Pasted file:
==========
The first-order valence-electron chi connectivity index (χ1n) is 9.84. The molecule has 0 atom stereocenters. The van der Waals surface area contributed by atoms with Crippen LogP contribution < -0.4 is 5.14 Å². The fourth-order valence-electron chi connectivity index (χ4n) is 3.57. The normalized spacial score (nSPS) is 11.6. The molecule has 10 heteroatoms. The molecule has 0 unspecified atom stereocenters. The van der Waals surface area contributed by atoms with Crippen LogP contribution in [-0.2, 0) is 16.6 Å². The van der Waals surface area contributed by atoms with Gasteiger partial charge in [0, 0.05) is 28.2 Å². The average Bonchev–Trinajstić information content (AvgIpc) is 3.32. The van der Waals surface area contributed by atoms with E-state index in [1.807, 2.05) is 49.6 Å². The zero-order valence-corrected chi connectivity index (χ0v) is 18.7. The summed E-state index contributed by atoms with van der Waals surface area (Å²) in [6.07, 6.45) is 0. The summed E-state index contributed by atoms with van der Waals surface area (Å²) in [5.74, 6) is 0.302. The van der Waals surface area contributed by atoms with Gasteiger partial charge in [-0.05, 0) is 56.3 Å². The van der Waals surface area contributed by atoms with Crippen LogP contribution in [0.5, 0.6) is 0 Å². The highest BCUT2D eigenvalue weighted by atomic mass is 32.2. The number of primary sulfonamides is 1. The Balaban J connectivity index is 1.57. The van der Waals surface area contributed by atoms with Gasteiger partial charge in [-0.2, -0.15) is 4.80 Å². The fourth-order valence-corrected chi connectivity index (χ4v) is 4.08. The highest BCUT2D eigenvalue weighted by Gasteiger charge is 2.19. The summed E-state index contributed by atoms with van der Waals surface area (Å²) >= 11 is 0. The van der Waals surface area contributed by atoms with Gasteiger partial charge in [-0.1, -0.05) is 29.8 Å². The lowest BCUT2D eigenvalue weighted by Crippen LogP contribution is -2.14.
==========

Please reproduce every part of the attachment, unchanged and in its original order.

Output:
The first-order valence-electron chi connectivity index (χ1n) is 9.84. The molecule has 0 atom stereocenters. The van der Waals surface area contributed by atoms with Crippen LogP contribution < -0.4 is 5.14 Å². The fourth-order valence-electron chi connectivity index (χ4n) is 3.57. The normalized spacial score (nSPS) is 11.6. The molecule has 10 heteroatoms. The molecule has 0 unspecified atom stereocenters. The van der Waals surface area contributed by atoms with Crippen LogP contribution in [-0.2, 0) is 16.6 Å². The van der Waals surface area contributed by atoms with Gasteiger partial charge in [0, 0.05) is 28.2 Å². The average Bonchev–Trinajstić information content (AvgIpc) is 3.32. The van der Waals surface area contributed by atoms with E-state index in [1.807, 2.05) is 49.6 Å². The zero-order valence-corrected chi connectivity index (χ0v) is 18.7. The summed E-state index contributed by atoms with van der Waals surface area (Å²) in [6.07, 6.45) is 0. The summed E-state index contributed by atoms with van der Waals surface area (Å²) in [5.74, 6) is 0.302. The van der Waals surface area contributed by atoms with Gasteiger partial charge in [-0.05, 0) is 56.3 Å². The van der Waals surface area contributed by atoms with Crippen LogP contribution in [0.5, 0.6) is 0 Å². The highest BCUT2D eigenvalue weighted by atomic mass is 32.2. The number of primary sulfonamides is 1. The Balaban J connectivity index is 1.57. The van der Waals surface area contributed by atoms with Gasteiger partial charge in [-0.2, -0.15) is 4.80 Å². The fourth-order valence-corrected chi connectivity index (χ4v) is 4.08. The highest BCUT2D eigenvalue weighted by Gasteiger charge is 2.19. The summed E-state index contributed by atoms with van der Waals surface area (Å²) >= 11 is 0. The van der Waals surface area contributed by atoms with Gasteiger partial charge in [-0.1, -0.05) is 29.8 Å². The lowest BCUT2D eigenvalue weighted by Crippen LogP contribution is -2.14.